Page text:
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Man charged with murder of three people near UNC

A suspected gunman has been charged with the triple murder of Muslim family members near a university campus in North Carolina.

A preliminary investigation of the shooting deaths of three young Muslims near the University of North Carolina suggests the slayings were motivated by an ongoing parking dispute, police said.

A federal prosecutor added at a news conference Wednesday that the killings appear to be an "isolated incident."

"Events of yesterday are not part of a targeted campaign against Muslims in North Carolina," said Ripley Rand, the U.S. Attorney for the Middle District of North Carolina. His office had no immediate plans to be part of the investigation.

The suspect — Craig Stephen Hicks, 46, of Chapel Hill — has been charged with three counts of first-degree murder in the deaths of his neighbors. In a court appearance Wednesday morning, a judge ordered him to be held without bond and set a March 4 probable cause hearing. Chapel Hill police are still looking through Hicks' computer and emails for what might have led to the attack, but his attorney and wife told reporters Wednesday that the shooting wasn't related to the victims' faith. His attorney said the shooting stemmed from a "mundane issue" — parking in the neighborhood.

Craig Stephen Hicks, 46, sits in the Durham County courtroom for his first appearance in the shooting deaths of three University of North Carolina students on Feb. 11, 2015 in Durham, N.C. (Sara D. Davis/Getty)
Craig Stephen Hicks, 46, sits in the Durham County courtroom for his first appearance in the shooting deaths of three University of North Carolina students on Feb. 11, 2015 in Durham, N.C.

"At this time, it's our belief that this had nothing to do with any kind of particular relationship with the victims," the Hicks family attorney said. "Mr. Hicks had problems with many of his neighbors — it had nothing to do with these particular neighbors."

Hicks' wife, Karen, added that her husband "championed" other people's rights on his Facebook page. "Like everyone else, I was completely shocked that this happened," she said.

The victims have been identified as Deah Barakat, 23, a second-year dentistry student; his wife, Yusor Abu-Salha, 21, who planned to start at the dentistry school this fall; and her sister Razan Abu-Salha, 19, a student at North Carolina State University, university officials and police said. They were found at an apartment complex by officers who responded to reports of gunfire Tuesday afternoon.

The sisters' father, Mohammad Abu-Salha, said the young women were "lovely ladies, who would never fight anyone." He said his oldest daughter, Yusor, had previously mentioned having difficulties with Hicks and that he spoke to her in a "very condescending tone."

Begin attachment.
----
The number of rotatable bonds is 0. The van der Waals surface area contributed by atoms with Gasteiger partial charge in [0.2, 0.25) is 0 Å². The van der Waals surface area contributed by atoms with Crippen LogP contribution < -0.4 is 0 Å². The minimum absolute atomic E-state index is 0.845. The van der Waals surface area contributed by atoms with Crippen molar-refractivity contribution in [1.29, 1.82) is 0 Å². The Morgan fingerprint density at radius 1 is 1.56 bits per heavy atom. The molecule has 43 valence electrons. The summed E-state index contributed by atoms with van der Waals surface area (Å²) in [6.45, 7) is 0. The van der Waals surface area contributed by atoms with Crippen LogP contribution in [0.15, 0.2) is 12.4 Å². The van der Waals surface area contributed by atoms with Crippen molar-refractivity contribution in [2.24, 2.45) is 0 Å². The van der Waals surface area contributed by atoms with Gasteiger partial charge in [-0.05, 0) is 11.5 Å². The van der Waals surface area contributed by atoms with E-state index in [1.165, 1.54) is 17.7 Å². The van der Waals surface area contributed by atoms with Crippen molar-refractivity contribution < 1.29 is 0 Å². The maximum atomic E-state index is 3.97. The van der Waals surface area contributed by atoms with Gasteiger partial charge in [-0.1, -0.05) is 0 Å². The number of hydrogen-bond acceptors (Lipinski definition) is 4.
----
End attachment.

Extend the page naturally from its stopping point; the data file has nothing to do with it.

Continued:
While FBI and police investigations point to the parking dispute — and not race or religion — as the motivation for the shooting, Abu-Salha on Wednesday morning said he believed otherwise. “It was execution style, a bullet in every head,” he said. “This was not a dispute over a parking space; this was a hate crime. This man had picked on my daughter and her husband a couple of times before, and he talked with them with his gun in his belt." Those claims could not be corroborated. 

UNC expressed "deep sadness" and in a statement, Chancellor Carol L. Folt, said Barakat was "well loved and respected within these walls, and we will feel his loss deeply." A Facebook group called "Our Three Winners" was set up Wednesday in tribute.

Barakat was raising money for a trip this summer to Turkey, where he planned to provide dental care to Syrian refugees, according to his fundraising page. Following the shooting, scores of people donated money and sent messages of condolence. By 1 p.m. ET Wednesday, the page had raised more than $24,000, far exceeding its goal of $20,000 by the end of July.

Ahmed Salim, who met Barakat at a Muslim Students Association event, told NBC News that his friend was "a model of the community." The 27-year-old from Atlanta said: "Everything you can think of as an American, everything a parent would be proud of their child for, that's what he was."

"He was always thinking about other people and always smiling," Salim added. "Everyone who knew him loved him — that's why I just couldn't believe it when I heard the news."

On Wednesday, dozens of supporters turned up at Abu-Salha's Raleigh home as he became consumed with making plans to bury his daughters and his son-in-law. He is hoping for justice, he told NBC News: "Justice that will not happen on this Earth, but will come later."

Christi Lowe, Erik Ortiz, and Pete Williams contributed to this article, which originally appeared on